Scholar and historian Charles Blockson has become one of the foremost experts on Black history, culture and the Underground Railroad. He was born in Norristown, Pa.. on December 16, 1933.

Blockson, the oldest of eight, was raised in Norristown by his parents, Annie and Charles Blockson. He became interested in African history from an early age, due to an exchange with a substitute teacher in fourth grade that he recounted for a Penn State documentary. When he asked about African-American history, the teacher told young Blockson that Black people were here simply to serve the needs of whites.


Blockson was also interested in sports. He played football while attending Pennsylvania State University, where he played with future Pittsburgh Steelers star Rosey Grier. After Blockson’s graduation in 1956, he went on to teach history as a human relations advisor for the Norristown Area School District.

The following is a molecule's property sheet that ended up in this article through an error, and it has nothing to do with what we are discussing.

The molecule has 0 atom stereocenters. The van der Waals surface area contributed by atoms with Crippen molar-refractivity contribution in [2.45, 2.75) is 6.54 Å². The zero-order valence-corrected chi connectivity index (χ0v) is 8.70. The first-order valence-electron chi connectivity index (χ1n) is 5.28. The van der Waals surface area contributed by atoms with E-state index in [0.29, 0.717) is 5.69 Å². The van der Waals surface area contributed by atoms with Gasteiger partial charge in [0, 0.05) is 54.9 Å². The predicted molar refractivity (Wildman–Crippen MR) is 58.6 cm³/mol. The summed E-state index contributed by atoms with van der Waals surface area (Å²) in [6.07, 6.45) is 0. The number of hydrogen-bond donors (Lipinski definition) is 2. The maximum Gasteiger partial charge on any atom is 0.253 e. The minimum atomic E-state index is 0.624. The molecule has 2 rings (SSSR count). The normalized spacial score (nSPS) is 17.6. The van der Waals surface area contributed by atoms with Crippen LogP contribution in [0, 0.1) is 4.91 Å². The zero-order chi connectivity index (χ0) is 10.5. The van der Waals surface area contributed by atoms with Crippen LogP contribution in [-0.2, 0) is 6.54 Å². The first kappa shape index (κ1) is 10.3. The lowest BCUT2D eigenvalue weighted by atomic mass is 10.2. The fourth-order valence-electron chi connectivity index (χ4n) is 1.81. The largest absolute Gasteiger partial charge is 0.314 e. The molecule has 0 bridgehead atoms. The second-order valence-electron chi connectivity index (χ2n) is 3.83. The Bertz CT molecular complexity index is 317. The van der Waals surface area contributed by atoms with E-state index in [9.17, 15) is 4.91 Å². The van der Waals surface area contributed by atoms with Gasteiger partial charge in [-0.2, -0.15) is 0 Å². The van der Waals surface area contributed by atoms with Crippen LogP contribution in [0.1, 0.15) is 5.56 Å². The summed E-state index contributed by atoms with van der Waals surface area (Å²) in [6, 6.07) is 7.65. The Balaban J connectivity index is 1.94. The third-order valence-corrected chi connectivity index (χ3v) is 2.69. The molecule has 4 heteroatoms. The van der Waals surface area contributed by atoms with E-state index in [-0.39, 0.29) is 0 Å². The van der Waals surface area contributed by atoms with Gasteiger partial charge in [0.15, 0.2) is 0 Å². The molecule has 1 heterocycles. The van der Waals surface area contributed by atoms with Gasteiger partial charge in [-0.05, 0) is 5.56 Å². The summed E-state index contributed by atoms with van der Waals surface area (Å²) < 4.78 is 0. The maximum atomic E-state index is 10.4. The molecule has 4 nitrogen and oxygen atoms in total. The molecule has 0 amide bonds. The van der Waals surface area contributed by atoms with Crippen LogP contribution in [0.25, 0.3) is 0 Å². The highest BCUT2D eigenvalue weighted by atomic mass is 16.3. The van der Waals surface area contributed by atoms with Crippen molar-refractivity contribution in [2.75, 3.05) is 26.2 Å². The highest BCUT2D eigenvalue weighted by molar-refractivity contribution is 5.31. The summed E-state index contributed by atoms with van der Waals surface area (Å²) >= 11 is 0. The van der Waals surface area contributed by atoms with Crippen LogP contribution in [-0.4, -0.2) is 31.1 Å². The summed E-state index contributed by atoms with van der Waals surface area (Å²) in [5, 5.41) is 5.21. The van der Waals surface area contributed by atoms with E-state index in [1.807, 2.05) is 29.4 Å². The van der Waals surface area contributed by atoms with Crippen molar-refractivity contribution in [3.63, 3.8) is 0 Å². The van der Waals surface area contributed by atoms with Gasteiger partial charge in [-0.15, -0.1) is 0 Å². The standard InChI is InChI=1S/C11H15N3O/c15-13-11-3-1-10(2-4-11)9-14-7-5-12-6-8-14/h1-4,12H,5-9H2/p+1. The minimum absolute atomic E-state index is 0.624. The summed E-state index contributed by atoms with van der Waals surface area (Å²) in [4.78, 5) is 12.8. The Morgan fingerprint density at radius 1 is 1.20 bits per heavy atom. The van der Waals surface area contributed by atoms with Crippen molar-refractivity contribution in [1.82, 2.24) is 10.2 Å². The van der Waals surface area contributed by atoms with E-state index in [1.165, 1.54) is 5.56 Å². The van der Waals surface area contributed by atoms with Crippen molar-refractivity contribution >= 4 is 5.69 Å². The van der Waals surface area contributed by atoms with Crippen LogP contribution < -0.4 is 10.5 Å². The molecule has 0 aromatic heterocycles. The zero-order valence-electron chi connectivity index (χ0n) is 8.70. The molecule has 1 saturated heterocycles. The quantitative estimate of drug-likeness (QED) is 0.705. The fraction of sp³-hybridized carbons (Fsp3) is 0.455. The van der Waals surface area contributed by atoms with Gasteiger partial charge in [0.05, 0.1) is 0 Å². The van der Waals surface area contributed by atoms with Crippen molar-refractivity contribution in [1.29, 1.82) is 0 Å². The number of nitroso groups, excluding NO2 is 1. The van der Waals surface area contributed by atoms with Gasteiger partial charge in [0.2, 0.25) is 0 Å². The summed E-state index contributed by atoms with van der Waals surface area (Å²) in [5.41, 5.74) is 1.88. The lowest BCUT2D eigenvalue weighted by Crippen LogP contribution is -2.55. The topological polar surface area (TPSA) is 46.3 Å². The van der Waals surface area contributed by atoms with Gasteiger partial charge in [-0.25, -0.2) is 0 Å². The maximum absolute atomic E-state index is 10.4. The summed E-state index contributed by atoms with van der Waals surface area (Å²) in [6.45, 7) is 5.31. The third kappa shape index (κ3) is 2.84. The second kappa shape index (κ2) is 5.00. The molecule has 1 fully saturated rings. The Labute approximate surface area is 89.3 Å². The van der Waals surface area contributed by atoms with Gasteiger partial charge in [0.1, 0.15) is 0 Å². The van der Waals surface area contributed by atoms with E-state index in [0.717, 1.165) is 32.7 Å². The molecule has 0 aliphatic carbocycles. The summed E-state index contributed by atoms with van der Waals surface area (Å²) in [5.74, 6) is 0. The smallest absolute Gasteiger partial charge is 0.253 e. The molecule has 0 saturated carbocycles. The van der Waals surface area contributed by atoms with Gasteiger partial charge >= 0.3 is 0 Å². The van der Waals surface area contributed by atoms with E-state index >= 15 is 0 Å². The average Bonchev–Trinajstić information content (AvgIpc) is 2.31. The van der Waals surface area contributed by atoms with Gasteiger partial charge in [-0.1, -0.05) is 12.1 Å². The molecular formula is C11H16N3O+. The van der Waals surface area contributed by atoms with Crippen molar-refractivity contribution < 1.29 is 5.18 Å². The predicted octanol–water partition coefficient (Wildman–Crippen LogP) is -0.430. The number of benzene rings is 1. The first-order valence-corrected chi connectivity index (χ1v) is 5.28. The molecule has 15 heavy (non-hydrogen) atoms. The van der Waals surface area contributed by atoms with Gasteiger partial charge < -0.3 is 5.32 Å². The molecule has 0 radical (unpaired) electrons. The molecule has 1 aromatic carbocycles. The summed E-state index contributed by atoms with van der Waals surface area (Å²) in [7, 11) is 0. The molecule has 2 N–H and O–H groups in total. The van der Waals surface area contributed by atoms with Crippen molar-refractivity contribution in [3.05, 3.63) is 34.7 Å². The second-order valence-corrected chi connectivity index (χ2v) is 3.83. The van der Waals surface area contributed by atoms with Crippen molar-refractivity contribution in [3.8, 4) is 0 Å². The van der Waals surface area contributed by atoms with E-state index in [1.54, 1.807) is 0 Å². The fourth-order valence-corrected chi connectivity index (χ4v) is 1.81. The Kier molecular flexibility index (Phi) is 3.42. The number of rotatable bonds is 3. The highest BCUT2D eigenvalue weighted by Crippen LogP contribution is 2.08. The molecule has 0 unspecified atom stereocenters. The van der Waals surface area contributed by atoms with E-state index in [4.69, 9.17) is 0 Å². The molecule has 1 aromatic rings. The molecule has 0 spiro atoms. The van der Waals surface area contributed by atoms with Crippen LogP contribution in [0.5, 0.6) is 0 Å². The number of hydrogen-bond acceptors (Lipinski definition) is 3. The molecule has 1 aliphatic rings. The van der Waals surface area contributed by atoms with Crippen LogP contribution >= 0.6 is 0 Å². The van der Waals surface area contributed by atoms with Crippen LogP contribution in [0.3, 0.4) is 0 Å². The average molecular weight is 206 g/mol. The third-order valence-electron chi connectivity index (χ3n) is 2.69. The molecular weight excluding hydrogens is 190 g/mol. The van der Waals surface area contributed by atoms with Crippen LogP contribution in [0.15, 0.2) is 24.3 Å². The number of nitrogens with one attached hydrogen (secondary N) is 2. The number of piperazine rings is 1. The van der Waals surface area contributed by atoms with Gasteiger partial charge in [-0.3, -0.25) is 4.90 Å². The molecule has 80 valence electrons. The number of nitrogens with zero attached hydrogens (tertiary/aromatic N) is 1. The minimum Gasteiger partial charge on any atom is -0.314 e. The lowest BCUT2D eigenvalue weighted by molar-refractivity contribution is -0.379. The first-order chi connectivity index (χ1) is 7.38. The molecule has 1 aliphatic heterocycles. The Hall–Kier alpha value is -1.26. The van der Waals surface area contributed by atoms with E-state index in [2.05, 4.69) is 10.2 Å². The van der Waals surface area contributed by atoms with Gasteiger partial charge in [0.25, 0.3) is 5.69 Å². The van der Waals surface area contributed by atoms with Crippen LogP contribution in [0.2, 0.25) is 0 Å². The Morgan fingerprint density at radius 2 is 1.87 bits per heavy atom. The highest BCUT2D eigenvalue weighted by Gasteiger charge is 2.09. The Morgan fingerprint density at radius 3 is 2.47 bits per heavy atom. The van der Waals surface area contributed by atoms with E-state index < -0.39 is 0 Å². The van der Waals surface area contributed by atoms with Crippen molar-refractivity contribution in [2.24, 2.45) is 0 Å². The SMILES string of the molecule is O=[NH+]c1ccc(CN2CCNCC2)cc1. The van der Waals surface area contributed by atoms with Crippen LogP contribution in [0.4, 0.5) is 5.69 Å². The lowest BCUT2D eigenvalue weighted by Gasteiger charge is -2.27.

Through his extensive travels, Blockson amassed a collection of African-American historical artifacts including slave narratives, books, audio recordings, sheet music, letters and audio for a total of over 500,000 items detailing the Black experience. His collection, the Charles L. Blockson Afro-American Collection,  is now held at Philadelphia’s Temple University where he donated it in 1984.


A noted expert on the Underground Railroad, Blockson has written more a dozen books. His family history is irretrievably tied to the Underground Railroad, as his ancestor, Jacob Blockson, was one of the enslaved people that ran to freedom with the iconic emancipator Harriet Tubman.

A co-founder of The African-American Museum of Philadelphia, Blockson donated 39 items belonging to Tubman to the National Museum of African-American History and Culture in Washington, D.C. .Among other accolades, Blockson was awarded the prestigious Philadelphia Award, which recognizes an individual who has made significant contributions to the community.


PHOTO: Charles Blockson  Creative Commons License

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